The Marathassa oil spill from last week is likely to result in several lawsuits as the City of Vancouver has already hired an outside lawyer to pursue damage claims incurred by the oil spill recovery.
According to city manager Penny Ballem, quoted by Vancouver Globe and Mail, the city is determined to get repayment for what it has spent on the response. A potential figure has not yet been disclosed, however; according to Bellem, the ship’s Greece-based owner has a liability cap of USD 28 million.
Brand-new 81,000 DWT cargo ship named Marathassa has been confirmed as the source of the toxic bunker oil spill in English Bay that took place on April 8th, releasing around 3,000 litres of oil into the water.
The ship’s owner Alassia NewShips Management Inc. said that an investigation into the cause of the spill is underway, stressing its commitment to meet all its legal obligations arising from the spill.
According to Coast Guard Commissioner Jody Thomas 90 pct of the recovery operation has been completed.
The Coast Guard informed on Tuesday that there has been no indication of any impact to public health and safety.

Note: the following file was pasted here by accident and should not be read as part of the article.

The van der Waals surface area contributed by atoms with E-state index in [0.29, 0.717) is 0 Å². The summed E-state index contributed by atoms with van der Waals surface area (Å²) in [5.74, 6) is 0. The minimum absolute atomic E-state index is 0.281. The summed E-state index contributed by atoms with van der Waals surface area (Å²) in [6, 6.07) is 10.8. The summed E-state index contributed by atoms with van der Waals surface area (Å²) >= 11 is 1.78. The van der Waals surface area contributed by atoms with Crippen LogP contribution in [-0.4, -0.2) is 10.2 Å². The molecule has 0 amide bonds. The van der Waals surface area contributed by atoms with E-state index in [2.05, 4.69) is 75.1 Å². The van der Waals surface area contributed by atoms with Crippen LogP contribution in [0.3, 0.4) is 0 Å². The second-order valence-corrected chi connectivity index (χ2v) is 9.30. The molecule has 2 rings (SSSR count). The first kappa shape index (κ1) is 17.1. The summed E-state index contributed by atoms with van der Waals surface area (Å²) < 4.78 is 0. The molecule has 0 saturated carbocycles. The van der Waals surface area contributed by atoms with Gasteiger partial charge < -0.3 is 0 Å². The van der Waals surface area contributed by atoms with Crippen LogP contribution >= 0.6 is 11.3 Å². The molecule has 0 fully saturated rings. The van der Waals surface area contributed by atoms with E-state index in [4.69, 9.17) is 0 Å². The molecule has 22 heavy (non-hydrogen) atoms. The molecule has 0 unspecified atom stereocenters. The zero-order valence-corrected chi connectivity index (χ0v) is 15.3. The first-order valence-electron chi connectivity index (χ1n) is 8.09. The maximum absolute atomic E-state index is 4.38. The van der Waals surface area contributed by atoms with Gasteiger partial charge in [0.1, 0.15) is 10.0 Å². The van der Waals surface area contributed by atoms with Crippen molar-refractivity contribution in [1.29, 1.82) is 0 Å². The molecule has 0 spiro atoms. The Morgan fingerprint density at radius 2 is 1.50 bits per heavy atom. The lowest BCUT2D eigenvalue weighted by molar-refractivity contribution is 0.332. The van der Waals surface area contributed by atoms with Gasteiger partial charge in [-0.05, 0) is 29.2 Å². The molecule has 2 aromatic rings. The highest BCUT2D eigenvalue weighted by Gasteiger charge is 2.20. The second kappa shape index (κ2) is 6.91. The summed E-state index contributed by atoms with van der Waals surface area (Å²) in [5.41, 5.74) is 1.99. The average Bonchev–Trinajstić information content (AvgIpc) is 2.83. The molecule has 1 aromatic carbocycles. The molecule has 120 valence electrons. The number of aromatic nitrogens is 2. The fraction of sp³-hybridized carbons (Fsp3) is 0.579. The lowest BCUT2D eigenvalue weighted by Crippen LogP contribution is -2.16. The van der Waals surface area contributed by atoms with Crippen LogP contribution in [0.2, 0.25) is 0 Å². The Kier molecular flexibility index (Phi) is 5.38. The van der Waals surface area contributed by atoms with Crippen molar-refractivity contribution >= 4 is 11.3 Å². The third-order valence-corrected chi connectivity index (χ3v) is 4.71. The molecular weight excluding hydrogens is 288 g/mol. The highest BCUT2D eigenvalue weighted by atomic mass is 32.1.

M/V Marathassa continues to be cleaned. Other identified vessels have been cleaned as well and crews were double checking them yesterday, the Coast Guard said in a statement.
Estimated quantity of surface oil remains at approximately 0.2L.
Shoreline Cleanup and Assessment Team (SCAT) has inspected an area of 64km and identified 6km that is being cleaned Tuesday.
As informed, a wildlife rehabilitation facility has been set up and is operational at HMCS DISCOVERY, Stanley Park.
The Canadian Coast Guard has been fiercely criticized for its “slow” response to the spill.
However, the claims were refuted by Coast Guard Captain Roger Girouard, who said that containing 80 percent of a spill inside 36 hours cannot be called inadequate.
World Maritime News Staff; Images: Canadian Coast Guard